Conducts research and collects data on the global history of labour, workers, and labour relations

Balinese Revolt

11 September 1782
Javanese auxiliary troops of the Dutch East India Company, aquarelle by Jan Brandes (1779-1785)
Public domain

In September 1782 a group of 79 Balinese slaves on board the Dutch East India Company ship Mercuur, sailing between Java and Sumatra, managed to take hold of the ship, revolting against shipboard hierarchy and violence. On board its ships the VOC employed European and Asian labour in mixed crews. Besides slaves as company trading 'cargo', they were also often on board as the possessions of individual VOC employees. Sometimes these slaves were put to work at sailors' tasks. The Balinese swashbucklers' siege lasted five days. In the early morning of 11 September, the ship's crew launched a counterattack on the mutineers. A fire took hold of the ship and both slaves and crew were forced to jump off. The VOC tried to hush up the events.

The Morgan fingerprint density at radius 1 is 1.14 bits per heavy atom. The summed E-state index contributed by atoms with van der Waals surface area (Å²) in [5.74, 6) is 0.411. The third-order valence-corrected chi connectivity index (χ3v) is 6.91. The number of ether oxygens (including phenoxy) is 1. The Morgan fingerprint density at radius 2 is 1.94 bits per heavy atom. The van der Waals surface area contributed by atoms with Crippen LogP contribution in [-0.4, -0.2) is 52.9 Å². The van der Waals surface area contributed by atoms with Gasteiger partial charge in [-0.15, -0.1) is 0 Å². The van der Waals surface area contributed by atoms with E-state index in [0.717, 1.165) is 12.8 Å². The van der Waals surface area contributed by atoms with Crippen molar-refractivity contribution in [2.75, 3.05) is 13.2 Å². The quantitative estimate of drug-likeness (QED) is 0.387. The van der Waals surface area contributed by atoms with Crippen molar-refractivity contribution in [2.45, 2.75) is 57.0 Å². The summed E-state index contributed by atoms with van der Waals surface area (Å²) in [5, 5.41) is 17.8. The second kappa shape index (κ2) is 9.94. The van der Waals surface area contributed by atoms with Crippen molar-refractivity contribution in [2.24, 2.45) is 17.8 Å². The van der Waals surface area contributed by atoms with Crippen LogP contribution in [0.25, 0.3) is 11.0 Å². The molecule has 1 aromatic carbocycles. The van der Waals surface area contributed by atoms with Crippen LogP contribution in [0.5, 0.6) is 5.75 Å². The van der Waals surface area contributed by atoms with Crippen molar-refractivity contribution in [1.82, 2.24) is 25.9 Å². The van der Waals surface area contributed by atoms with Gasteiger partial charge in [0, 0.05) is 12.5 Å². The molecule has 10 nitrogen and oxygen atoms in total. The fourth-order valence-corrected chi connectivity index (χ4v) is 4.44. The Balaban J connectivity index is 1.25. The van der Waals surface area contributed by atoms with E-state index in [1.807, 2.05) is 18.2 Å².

Read more?  Matthias van Rossum, 'Mutinies and Slaves on Dutch East Indiamen in the 1780s' in IRSH Special Issue 21 (2013) Mutiny and Maritime Radicalism in the Age of Revolution